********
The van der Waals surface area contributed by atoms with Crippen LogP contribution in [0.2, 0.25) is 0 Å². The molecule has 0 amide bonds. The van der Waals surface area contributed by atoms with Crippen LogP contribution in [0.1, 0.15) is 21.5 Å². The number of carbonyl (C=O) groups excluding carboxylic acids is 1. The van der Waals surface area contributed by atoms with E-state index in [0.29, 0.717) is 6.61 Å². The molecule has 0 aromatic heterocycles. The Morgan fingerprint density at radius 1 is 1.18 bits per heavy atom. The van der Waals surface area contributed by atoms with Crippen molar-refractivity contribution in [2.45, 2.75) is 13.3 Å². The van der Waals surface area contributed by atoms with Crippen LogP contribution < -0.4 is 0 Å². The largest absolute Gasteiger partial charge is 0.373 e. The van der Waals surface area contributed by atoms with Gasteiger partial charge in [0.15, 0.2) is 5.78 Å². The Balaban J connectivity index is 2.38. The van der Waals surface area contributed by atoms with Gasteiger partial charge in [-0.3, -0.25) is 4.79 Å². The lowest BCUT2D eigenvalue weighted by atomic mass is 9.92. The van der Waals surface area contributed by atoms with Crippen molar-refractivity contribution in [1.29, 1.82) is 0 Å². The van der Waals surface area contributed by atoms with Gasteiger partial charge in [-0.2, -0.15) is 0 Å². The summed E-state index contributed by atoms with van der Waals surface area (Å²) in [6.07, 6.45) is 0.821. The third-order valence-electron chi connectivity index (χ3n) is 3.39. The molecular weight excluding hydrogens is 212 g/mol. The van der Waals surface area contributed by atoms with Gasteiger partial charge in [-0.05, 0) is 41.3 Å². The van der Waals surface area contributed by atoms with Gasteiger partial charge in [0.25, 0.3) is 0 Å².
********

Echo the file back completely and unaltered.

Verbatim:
The van der Waals surface area contributed by atoms with Crippen LogP contribution in [0.2, 0.25) is 0 Å². The molecule has 0 amide bonds. The van der Waals surface area contributed by atoms with Crippen LogP contribution in [0.1, 0.15) is 21.5 Å². The number of carbonyl (C=O) groups excluding carboxylic acids is 1. The van der Waals surface area contributed by atoms with E-state index in [0.29, 0.717) is 6.61 Å². The molecule has 0 aromatic heterocycles. The Morgan fingerprint density at radius 1 is 1.18 bits per heavy atom. The van der Waals surface area contributed by atoms with Crippen molar-refractivity contribution in [2.45, 2.75) is 13.3 Å². The van der Waals surface area contributed by atoms with Crippen LogP contribution < -0.4 is 0 Å². The largest absolute Gasteiger partial charge is 0.373 e. The van der Waals surface area contributed by atoms with Gasteiger partial charge in [0.15, 0.2) is 5.78 Å². The Balaban J connectivity index is 2.38. The van der Waals surface area contributed by atoms with Gasteiger partial charge in [-0.3, -0.25) is 4.79 Å². The lowest BCUT2D eigenvalue weighted by atomic mass is 9.92. The van der Waals surface area contributed by atoms with Crippen molar-refractivity contribution in [1.29, 1.82) is 0 Å². The van der Waals surface area contributed by atoms with Gasteiger partial charge in [-0.2, -0.15) is 0 Å². The summed E-state index contributed by atoms with van der Waals surface area (Å²) in [6.07, 6.45) is 0.821. The third-order valence-electron chi connectivity index (χ3n) is 3.39. The molecular weight excluding hydrogens is 212 g/mol. The van der Waals surface area contributed by atoms with Gasteiger partial charge in [-0.05, 0) is 41.3 Å². The van der Waals surface area contributed by atoms with Gasteiger partial charge in [0.25, 0.3) is 0 Å².